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Web Clients and Components

Stephanie Bodoff

When a Web client such as a browser communicates with a J2EE application, it does so through server-side objects called Web components. There are two types of Web components: Java Servlets and JavaServer Pages (JSP) pages. Servlets are Java programming language classes that dynamically process requests and construct responses. JSP pages are text-based documents that execute as servlets but allow a more natural approach to creating static content. Although servlets and JSP pages can be used interchangeably, each has its own strengths. Servlets are best suited to managing the control functions of an application, such as dispatching requests, and handling nontextual data. JSP pages are more appropriate for generating text-based markup such as HTML, SVG, WML, and XML.

This chapter describes the packaging, configuration, and deployment procedures for Web clients. Chapters 10 and 11, cover how to develop the Web components. Many features of JSP technology are determined by Java Servlet technology, so you should familiarize yourself with that material even if you do not intend to write servlets.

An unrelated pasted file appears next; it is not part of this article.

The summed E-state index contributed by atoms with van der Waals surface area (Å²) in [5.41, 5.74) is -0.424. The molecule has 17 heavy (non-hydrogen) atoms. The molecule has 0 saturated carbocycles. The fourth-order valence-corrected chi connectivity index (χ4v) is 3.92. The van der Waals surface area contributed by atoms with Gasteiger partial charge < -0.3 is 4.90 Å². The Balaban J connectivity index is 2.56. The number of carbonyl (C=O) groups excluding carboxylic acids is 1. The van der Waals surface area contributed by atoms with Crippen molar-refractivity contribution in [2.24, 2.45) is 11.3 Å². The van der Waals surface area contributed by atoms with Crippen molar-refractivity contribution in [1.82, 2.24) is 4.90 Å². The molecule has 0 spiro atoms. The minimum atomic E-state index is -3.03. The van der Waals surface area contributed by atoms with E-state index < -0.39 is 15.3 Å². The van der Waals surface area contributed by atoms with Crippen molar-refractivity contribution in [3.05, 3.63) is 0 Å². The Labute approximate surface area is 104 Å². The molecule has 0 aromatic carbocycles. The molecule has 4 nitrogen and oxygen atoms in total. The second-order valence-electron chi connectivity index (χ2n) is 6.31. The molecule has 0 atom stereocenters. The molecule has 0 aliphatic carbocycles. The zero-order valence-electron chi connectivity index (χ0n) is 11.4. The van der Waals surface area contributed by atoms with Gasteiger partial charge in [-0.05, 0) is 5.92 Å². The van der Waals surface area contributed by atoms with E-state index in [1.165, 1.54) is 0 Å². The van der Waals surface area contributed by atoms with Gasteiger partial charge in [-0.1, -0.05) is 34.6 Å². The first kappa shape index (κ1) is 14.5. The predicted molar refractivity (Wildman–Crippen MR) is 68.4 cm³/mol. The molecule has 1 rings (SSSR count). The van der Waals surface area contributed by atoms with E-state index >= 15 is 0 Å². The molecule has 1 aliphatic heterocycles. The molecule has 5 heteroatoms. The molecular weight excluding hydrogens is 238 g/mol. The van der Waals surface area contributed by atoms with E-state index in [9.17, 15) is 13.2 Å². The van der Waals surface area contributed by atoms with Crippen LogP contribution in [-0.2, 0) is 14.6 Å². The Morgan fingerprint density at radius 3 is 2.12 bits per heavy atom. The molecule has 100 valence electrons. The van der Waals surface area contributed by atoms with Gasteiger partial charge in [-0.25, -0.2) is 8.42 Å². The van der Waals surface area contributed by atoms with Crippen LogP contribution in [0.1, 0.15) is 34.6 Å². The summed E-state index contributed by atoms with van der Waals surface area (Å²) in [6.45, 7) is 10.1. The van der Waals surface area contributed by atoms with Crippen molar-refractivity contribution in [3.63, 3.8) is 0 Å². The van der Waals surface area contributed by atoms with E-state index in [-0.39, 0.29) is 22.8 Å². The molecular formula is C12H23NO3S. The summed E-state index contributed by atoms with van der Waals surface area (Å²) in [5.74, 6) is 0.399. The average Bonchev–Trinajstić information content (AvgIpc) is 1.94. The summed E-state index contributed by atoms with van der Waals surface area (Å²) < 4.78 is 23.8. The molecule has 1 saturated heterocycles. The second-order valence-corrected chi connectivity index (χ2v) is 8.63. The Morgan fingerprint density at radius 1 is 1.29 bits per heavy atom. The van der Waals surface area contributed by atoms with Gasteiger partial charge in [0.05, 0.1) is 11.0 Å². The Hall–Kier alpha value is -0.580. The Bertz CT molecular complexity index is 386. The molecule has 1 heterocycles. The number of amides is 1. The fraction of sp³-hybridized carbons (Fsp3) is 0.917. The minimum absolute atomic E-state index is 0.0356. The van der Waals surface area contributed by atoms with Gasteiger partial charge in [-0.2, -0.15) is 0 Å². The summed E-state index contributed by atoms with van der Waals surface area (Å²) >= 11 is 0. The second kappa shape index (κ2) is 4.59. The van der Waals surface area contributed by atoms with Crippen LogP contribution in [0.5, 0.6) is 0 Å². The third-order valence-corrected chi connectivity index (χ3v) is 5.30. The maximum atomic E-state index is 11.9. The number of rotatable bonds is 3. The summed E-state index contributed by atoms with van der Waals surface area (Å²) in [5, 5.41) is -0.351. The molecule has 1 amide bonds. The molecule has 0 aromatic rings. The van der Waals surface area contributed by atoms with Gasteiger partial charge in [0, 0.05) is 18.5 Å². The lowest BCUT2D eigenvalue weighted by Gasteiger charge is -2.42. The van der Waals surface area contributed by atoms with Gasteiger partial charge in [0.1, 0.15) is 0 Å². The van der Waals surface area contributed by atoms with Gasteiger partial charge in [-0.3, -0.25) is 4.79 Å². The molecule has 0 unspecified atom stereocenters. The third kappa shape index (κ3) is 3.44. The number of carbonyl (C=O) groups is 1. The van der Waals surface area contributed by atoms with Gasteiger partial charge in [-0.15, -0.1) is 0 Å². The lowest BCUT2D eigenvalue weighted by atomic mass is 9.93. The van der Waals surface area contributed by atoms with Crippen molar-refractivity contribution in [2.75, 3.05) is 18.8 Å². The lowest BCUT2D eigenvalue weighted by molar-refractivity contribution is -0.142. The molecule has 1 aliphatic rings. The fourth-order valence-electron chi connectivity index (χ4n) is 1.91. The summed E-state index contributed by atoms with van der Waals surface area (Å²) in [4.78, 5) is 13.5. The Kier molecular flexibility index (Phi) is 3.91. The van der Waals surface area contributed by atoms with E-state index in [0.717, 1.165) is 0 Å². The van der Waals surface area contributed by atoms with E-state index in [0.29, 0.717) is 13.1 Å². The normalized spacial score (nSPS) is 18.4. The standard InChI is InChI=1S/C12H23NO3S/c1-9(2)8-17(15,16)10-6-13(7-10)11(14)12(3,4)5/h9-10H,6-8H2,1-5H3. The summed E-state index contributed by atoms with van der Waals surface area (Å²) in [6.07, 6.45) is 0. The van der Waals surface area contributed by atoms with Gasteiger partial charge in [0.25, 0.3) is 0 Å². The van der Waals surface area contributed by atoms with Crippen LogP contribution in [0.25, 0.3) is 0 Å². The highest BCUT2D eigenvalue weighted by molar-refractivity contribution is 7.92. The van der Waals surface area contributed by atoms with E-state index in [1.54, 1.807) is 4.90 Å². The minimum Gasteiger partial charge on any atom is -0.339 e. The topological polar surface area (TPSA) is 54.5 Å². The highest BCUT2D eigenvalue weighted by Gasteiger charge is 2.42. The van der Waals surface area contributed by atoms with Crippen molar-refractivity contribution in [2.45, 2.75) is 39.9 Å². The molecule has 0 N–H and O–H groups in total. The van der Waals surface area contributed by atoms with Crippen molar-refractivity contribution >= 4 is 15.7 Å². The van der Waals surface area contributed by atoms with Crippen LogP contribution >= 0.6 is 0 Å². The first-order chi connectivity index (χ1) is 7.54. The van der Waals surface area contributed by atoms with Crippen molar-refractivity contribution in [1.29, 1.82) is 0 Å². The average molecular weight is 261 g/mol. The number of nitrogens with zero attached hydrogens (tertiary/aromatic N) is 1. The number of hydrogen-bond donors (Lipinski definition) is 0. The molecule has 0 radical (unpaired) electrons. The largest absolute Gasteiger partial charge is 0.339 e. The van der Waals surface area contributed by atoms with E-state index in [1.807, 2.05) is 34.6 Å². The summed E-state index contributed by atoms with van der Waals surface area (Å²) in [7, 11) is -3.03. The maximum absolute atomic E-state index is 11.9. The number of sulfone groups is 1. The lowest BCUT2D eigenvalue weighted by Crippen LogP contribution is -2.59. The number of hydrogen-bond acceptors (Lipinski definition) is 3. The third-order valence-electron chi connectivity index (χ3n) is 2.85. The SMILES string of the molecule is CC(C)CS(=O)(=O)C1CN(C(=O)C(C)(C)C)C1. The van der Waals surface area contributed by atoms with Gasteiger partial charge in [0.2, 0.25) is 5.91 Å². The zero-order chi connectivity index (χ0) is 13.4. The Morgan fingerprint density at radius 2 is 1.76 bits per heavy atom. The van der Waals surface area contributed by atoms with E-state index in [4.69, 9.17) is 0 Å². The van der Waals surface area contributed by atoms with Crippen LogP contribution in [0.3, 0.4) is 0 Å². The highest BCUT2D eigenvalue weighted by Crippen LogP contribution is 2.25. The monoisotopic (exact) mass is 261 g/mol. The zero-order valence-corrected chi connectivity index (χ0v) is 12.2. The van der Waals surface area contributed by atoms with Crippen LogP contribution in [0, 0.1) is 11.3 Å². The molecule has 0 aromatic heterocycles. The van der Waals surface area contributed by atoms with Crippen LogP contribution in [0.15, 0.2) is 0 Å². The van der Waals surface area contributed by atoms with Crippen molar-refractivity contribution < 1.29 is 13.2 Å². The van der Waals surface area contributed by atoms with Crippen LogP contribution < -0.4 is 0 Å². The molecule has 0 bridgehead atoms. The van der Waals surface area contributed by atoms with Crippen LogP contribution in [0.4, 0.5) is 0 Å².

Most J2EE Web clients use the HTTP protocol and support for HTTP is a major aspect of Web components. For a brief summary of HTTP protocol features, see Appendix A.

In This Chapter

Web Client Life Cycle
Web Application Archives
Creating a WAR File
Adding a WAR File to an EAR File
Adding a Web Component to a WAR File
Configuring Web Clients
Application-Level Configuration
WAR-Level Configuration
Component-Level Configuration
Deploying Web Clients
Running Web Clients
Updating Web Clients
Internationalizing Web Clients
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